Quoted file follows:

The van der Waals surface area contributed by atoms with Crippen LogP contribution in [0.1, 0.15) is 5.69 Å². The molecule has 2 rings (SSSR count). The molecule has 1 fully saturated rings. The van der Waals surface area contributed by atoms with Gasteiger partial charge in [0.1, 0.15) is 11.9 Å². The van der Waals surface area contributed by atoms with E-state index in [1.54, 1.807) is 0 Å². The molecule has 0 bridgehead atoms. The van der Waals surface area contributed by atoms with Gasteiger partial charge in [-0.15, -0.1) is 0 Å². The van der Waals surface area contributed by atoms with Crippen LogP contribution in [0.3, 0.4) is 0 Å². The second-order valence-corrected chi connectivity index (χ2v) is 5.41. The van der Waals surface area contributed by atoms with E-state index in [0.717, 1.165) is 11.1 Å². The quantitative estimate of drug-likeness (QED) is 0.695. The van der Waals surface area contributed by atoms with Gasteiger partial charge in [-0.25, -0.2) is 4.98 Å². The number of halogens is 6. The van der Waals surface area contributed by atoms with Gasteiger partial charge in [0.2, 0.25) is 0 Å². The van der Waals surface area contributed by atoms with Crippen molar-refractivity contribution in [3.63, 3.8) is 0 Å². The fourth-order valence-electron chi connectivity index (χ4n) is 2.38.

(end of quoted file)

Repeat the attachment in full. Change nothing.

The van der Waals surface area contributed by atoms with Crippen LogP contribution in [0.1, 0.15) is 5.69 Å². The molecule has 2 rings (SSSR count). The molecule has 1 fully saturated rings. The van der Waals surface area contributed by atoms with Gasteiger partial charge in [0.1, 0.15) is 11.9 Å². The van der Waals surface area contributed by atoms with E-state index in [1.54, 1.807) is 0 Å². The molecule has 0 bridgehead atoms. The van der Waals surface area contributed by atoms with Gasteiger partial charge in [-0.15, -0.1) is 0 Å². The van der Waals surface area contributed by atoms with Crippen LogP contribution in [0.3, 0.4) is 0 Å². The second-order valence-corrected chi connectivity index (χ2v) is 5.41. The van der Waals surface area contributed by atoms with E-state index in [0.717, 1.165) is 11.1 Å². The quantitative estimate of drug-likeness (QED) is 0.695. The van der Waals surface area contributed by atoms with Gasteiger partial charge in [-0.25, -0.2) is 4.98 Å². The number of halogens is 6. The van der Waals surface area contributed by atoms with Gasteiger partial charge in [0.2, 0.25) is 0 Å². The van der Waals surface area contributed by atoms with Crippen molar-refractivity contribution in [3.63, 3.8) is 0 Å². The fourth-order valence-electron chi connectivity index (χ4n) is 2.38.